Smaller and more recent arrivals on the scene are fortifying themselves by focusing on what they know they do best. Orchard Books publish the most attractive gift books. Good themes, good authors and outstanding illustrators make them sure-fire sellers. Piccadilly Press has cornered the market in teenage advice books hitting just the right combination of jokey and serious. Barefoot Books promote wider understanding of world causes through their books and are producing titles which have a small but committed readership.
With all of these, there’s a danger that publishing could stagnate along these already well defined lines, or alternatively, that everyone will play safe by going for formulae which have worked before.
There’s also the danger, evident even when the market was growing, that the big companies will swallow up the smaller companies with the net result that the crucial individuality of editors and their lists will be lost. And which books would go then? Approaches to list cutting are by definition financially rather than creatively driven.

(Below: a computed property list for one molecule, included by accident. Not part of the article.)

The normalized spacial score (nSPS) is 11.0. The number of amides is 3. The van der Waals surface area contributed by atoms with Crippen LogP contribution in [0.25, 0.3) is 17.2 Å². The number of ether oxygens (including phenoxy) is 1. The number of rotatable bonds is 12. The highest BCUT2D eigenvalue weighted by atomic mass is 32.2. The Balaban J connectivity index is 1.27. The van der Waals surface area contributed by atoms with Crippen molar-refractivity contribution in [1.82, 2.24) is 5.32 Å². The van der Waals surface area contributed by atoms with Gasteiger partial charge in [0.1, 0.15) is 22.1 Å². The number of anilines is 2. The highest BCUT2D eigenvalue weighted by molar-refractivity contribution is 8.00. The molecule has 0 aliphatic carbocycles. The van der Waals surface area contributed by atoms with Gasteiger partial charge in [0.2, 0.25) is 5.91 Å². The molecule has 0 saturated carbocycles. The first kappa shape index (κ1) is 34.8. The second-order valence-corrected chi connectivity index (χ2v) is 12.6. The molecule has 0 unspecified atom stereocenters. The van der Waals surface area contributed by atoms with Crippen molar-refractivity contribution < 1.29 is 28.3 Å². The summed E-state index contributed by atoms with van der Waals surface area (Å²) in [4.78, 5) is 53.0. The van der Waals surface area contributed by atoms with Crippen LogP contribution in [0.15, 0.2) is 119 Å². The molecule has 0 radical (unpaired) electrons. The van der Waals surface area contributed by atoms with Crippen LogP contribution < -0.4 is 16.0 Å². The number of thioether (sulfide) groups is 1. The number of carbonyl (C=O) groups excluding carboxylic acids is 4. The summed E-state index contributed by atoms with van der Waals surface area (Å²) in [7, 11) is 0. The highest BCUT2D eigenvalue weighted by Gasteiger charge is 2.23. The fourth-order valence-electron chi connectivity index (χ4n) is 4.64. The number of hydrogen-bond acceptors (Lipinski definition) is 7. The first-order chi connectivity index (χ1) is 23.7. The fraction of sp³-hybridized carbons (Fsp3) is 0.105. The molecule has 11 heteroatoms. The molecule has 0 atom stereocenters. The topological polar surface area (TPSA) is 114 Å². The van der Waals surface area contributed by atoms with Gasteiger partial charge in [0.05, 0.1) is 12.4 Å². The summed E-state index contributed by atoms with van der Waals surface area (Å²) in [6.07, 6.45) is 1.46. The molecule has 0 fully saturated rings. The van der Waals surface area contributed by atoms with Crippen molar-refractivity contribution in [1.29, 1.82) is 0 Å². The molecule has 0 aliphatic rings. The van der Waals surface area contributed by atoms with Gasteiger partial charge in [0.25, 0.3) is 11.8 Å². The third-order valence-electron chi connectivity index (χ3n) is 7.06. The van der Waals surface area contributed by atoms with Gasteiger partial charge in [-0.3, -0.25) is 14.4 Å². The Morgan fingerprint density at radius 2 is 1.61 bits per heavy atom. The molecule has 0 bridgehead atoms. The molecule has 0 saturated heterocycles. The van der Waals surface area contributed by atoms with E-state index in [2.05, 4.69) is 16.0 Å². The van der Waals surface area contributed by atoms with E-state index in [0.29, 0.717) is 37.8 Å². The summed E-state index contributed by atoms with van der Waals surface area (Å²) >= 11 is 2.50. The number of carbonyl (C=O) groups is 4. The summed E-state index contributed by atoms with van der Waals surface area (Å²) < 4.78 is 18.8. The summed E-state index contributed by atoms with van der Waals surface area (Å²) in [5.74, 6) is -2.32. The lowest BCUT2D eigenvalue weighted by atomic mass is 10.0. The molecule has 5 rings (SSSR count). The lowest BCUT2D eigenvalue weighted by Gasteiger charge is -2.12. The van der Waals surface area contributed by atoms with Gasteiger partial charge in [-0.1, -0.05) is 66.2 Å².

Despite such fears, Philippa Milnes Smith, recently appointed Director of Penguin Children’s Books, is enthusiastic about the future, not only for large companies like Penguin but also for the many smaller companies which make such a significant contribution to children’s books.
‘Writing is serendipitous and so is publishing because it is about risk. The bigger risks are the important ones and if the times are harder you have to take even bigger risks and have ambitious ideas. You have to publish your way out of the recession with high aspirations.’
High aspirations are certainly needed. Publishers must think about the things books do especially well and capitalise on them. Good books are needed for all readers. Providing them should be the ambition of everyone involved with the trade.
Julia Eccleshare has been a Fiction Editor for Puffin and Hamish Hamilton, selector of Children’s Books of the Year and Children’s Books Editor for The Times Literary Supplement. She currently edits the children’s books section of the Bookseller, reviews regularly on BBC radio and was chair of the Smarties Award for 1995.